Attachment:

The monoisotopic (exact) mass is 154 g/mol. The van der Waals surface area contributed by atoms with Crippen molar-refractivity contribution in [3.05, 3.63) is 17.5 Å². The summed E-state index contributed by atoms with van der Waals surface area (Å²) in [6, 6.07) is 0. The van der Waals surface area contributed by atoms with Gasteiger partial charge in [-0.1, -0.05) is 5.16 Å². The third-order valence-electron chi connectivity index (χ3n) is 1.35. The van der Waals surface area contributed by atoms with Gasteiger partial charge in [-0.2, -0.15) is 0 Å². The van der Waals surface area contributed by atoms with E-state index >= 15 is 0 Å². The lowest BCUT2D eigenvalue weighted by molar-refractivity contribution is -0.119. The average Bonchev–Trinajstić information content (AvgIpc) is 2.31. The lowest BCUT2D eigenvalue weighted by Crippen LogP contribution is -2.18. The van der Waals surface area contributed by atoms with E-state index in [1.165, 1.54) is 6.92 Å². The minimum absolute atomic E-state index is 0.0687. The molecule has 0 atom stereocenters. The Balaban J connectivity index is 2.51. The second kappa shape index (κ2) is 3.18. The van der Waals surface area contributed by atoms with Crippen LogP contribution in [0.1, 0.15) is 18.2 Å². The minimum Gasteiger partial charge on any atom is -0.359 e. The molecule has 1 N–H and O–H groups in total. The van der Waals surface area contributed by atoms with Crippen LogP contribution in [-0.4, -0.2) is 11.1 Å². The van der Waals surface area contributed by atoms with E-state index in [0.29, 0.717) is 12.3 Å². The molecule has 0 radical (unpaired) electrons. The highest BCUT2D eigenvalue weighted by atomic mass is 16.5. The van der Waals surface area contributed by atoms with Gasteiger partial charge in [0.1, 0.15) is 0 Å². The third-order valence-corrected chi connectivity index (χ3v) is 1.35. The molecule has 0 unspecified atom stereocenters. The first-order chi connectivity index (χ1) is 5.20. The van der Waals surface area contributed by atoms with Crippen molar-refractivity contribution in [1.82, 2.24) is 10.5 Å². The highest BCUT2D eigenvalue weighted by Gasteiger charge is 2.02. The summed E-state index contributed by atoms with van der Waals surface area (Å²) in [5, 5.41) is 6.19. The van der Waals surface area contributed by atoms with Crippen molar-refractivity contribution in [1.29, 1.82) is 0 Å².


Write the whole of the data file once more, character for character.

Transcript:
The monoisotopic (exact) mass is 154 g/mol. The van der Waals surface area contributed by atoms with Crippen molar-refractivity contribution in [3.05, 3.63) is 17.5 Å². The summed E-state index contributed by atoms with van der Waals surface area (Å²) in [6, 6.07) is 0. The van der Waals surface area contributed by atoms with Gasteiger partial charge in [-0.1, -0.05) is 5.16 Å². The third-order valence-electron chi connectivity index (χ3n) is 1.35. The van der Waals surface area contributed by atoms with Gasteiger partial charge in [-0.2, -0.15) is 0 Å². The van der Waals surface area contributed by atoms with E-state index >= 15 is 0 Å². The lowest BCUT2D eigenvalue weighted by molar-refractivity contribution is -0.119. The average Bonchev–Trinajstić information content (AvgIpc) is 2.31. The lowest BCUT2D eigenvalue weighted by Crippen LogP contribution is -2.18. The van der Waals surface area contributed by atoms with E-state index in [1.165, 1.54) is 6.92 Å². The minimum absolute atomic E-state index is 0.0687. The molecule has 0 atom stereocenters. The Balaban J connectivity index is 2.51. The second kappa shape index (κ2) is 3.18. The van der Waals surface area contributed by atoms with Crippen LogP contribution in [0.1, 0.15) is 18.2 Å². The minimum Gasteiger partial charge on any atom is -0.359 e. The molecule has 1 N–H and O–H groups in total. The van der Waals surface area contributed by atoms with Crippen LogP contribution in [-0.4, -0.2) is 11.1 Å². The van der Waals surface area contributed by atoms with E-state index in [0.29, 0.717) is 12.3 Å². The molecule has 0 radical (unpaired) electrons. The highest BCUT2D eigenvalue weighted by atomic mass is 16.5. The van der Waals surface area contributed by atoms with Gasteiger partial charge in [0.1, 0.15) is 0 Å². The third-order valence-corrected chi connectivity index (χ3v) is 1.35. The molecule has 0 unspecified atom stereocenters. The first-order chi connectivity index (χ1) is 5.20. The van der Waals surface area contributed by atoms with Crippen molar-refractivity contribution in [1.82, 2.24) is 10.5 Å². The highest BCUT2D eigenvalue weighted by Gasteiger charge is 2.02. The summed E-state index contributed by atoms with van der Waals surface area (Å²) in [5, 5.41) is 6.19. The van der Waals surface area contributed by atoms with Crippen molar-refractivity contribution in [1.29, 1.82) is 0 Å².